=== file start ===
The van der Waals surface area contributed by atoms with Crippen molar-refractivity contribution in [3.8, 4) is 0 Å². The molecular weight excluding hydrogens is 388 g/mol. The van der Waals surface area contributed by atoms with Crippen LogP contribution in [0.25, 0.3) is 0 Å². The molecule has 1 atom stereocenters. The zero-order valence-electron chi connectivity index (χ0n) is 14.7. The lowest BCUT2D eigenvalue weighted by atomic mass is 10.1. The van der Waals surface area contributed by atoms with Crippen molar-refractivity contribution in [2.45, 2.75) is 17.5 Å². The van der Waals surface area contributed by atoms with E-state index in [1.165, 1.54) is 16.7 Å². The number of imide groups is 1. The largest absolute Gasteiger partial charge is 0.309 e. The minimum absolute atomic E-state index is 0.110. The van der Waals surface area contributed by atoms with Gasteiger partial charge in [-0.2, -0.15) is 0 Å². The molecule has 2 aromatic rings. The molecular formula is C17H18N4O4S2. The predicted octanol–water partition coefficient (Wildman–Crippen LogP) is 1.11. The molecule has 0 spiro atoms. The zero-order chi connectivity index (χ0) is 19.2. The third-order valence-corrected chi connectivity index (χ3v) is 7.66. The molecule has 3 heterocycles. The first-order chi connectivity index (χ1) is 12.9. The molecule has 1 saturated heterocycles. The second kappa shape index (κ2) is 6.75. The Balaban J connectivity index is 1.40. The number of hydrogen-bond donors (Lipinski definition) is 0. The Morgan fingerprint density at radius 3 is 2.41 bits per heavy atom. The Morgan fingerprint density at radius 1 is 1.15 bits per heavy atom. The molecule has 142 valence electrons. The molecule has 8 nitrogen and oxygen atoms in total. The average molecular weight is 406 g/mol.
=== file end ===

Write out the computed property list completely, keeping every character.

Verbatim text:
The van der Waals surface area contributed by atoms with Crippen molar-refractivity contribution in [3.8, 4) is 0 Å². The molecular weight excluding hydrogens is 388 g/mol. The van der Waals surface area contributed by atoms with Crippen LogP contribution in [0.25, 0.3) is 0 Å². The molecule has 1 atom stereocenters. The zero-order valence-electron chi connectivity index (χ0n) is 14.7. The lowest BCUT2D eigenvalue weighted by atomic mass is 10.1. The van der Waals surface area contributed by atoms with Crippen molar-refractivity contribution in [2.45, 2.75) is 17.5 Å². The van der Waals surface area contributed by atoms with E-state index in [1.165, 1.54) is 16.7 Å². The number of imide groups is 1. The largest absolute Gasteiger partial charge is 0.309 e. The minimum absolute atomic E-state index is 0.110. The van der Waals surface area contributed by atoms with Gasteiger partial charge in [-0.2, -0.15) is 0 Å². The molecule has 2 aromatic rings. The molecular formula is C17H18N4O4S2. The predicted octanol–water partition coefficient (Wildman–Crippen LogP) is 1.11. The molecule has 0 spiro atoms. The zero-order chi connectivity index (χ0) is 19.2. The third-order valence-corrected chi connectivity index (χ3v) is 7.66. The molecule has 3 heterocycles. The first-order chi connectivity index (χ1) is 12.9. The molecule has 1 saturated heterocycles. The second kappa shape index (κ2) is 6.75. The Balaban J connectivity index is 1.40. The number of hydrogen-bond donors (Lipinski definition) is 0. The Morgan fingerprint density at radius 3 is 2.41 bits per heavy atom. The Morgan fingerprint density at radius 1 is 1.15 bits per heavy atom. The molecule has 142 valence electrons. The molecule has 8 nitrogen and oxygen atoms in total. The average molecular weight is 406 g/mol.